J Clin Hypertens. 2018;20:469–471. wileyonlinelibrary.com/journal/jch
©2018 Wiley Periodicals, Inc.
Peripheral arterial stiffness as a surrogate of central
hemodynamics: A new era for cardiovascular risk estimation?
Michael Doumas MD, PhD
| Konstantinos P. Imprialos MD
| Vasilios G. Athyros MD, PhD
Veterans Affairs Medical Center, George Washington University, Washington, DC, USA
Second Propedeutic Department of Internal Medicine, Aristotle University of Thessaloniki, Thessaloniki, Greece
Vasilios G. Athyros, MD, PhD, Second Propedeutic Department of Internal Medicine, Aristotle University of Thessaloniki, Thessaloniki, Greece.
He who cures a disease may be the skill fullest, but he that
prevents it is the safest physician. —Thomas Fuller 1608-
1661, English Clergyman and Historian.
This comment, made by one of the most emblematic personalities of
the 17th century, highlights the widely accepted opinion of preventing,
rather than curing, a disease. Prevention of cardiovascular (CV) disease,
the leading cause of death worldwide,
remains a challenging aspect in
clinical practice and requires the timely recognition of patients at risk
for CV events. Arterial hypertension, diabetes mellitus, dyslipidemia, and
obesity, along with other traditional risk factors, have been identified as
strong and independent predictors of CV disease; however, even these
established risk factors fail to fully predict CV events.
have been emphasizing in unveiling novel CV risk factors that alone, or
in combination, could offer a better stratification of CV risk. For a marker
to be established as a valid risk factor, strong data indicating an indepen-
dent association between the marker and CV morbidity and mortality,
along with evidence supporting the marker’s ability to predict CV events
beyond traditional risk factors, is needed. More importantly, the manage-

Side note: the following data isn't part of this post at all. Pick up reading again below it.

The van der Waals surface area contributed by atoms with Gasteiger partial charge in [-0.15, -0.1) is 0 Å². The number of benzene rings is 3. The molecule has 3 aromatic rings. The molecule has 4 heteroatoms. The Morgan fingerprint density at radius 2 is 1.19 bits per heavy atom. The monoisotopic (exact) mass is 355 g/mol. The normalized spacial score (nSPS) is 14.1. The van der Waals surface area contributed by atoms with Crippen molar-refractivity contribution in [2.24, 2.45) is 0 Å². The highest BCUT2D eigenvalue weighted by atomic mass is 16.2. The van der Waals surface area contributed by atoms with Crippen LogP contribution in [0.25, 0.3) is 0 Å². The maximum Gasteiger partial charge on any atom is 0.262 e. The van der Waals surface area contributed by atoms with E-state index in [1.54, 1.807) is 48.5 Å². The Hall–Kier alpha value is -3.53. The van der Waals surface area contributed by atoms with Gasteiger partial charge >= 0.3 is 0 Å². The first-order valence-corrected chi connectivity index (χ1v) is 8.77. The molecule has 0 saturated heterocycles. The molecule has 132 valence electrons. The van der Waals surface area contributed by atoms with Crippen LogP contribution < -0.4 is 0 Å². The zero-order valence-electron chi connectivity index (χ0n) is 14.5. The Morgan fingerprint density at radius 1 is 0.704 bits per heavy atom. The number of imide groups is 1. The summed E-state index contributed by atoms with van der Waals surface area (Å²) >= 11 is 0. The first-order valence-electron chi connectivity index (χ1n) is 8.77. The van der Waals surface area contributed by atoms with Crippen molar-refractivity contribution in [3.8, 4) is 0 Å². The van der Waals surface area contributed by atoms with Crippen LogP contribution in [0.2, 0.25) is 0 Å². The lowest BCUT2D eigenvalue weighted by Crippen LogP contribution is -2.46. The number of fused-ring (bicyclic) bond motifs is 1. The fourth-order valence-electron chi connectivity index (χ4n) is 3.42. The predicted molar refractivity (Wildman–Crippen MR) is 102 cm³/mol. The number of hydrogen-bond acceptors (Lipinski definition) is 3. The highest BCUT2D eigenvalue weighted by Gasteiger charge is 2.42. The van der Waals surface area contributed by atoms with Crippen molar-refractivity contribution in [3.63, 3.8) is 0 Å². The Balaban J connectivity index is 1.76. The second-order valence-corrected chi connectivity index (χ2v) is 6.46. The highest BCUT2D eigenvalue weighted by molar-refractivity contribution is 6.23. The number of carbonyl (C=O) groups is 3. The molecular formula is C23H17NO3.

ment of emerging risk factors should offer reduction in CV outcomes.
Arterial stiffness is emerging as a promising CV risk factor with
data supporting an independent association between arterial stiffness
and CV events, whereas several studies have shown ameliorating ef-
fects of various cardiovascular drugs on arterial stiffness.
or accelerated vascular aging, in the presence of vascular deteriorat-
ing conditions (hypertension, diabetes mellitus, obesity, dyslipidemia,
chronic kidney disease), result in arteriosclerosis. In turn, pulse waves
travel faster in the sclerotic vessels.
The calculation of the velocity
of these waves (pulse wave velocity [PWV]), along with other indi-
ces, such as augmentation index and pulse pressure (PP), are widely
used for the assessment of the arterial stiffness.
Arterial stiffness is
not caused by hypertension, diabetes, or kidney impairment (among
others), also is an independent predictor of the pathogenesis of the
The calculation of the velocity between 2 different sites of the ar-
terial tree is the most common non- invasive method for the estimation
of PWV. Carotid- femoral PWV represents the stiffening of the aorta,
while branchial- ankle PWV (baPWV) is indicative of the stiffening of
the peripheral arterial tree.
Carotid- femoral PWV has been thor-
oughly examined in the general population and patients with CV risk
factors or overt CV disease in several parts of the world. In contrast,
studies assessing arterial stiffness with baPWV are mostly originating
from Asian countries. In addition, it has been suggested that aortic
PWV is of higher predictive value (in terms of CV events) compared
with the stiffening of the peripheral arteries.
Nonetheless, a number of studies have demonstrated an associ-
ation between increased baPWV and CV morbidity and mortality in
several populations. The Hisayama study followed more than 2900
subjects free of CV disease for more than 7 years. It was found that a
20% increase in baPWV was associated with a 1.3- fold risk increase
for CV events after adjustment for potential risk factors.
other population- based prospective cohort study showed that among
4164 patients without a history of CV disease, baPWV was an inde-
pendent predictor of future CV events, and values >18 m/s were as-
sociated with a 1.7- fold risk increase for CV events compared with
patients with PWV lower than 18 m/s.
The J- TOPP trial evaluated the
association of baPWV with the incidence of CV disease in 662 hyper-
tensive subjects. Patients with high, compared with low, baPWV had
more CV events and less 8- year cardiovascular- free survival rates.
Similarly, a sub analysis of the CSPPT trial unveiled that among 3310
hypertensive patients, the risk for stroke was significantly higher in pa-
tients with baPWV at the highest quartile compared with those in the
Important information comes from a sub- analysis of
the IMPACT- ABI registry evaluating the association between baPWV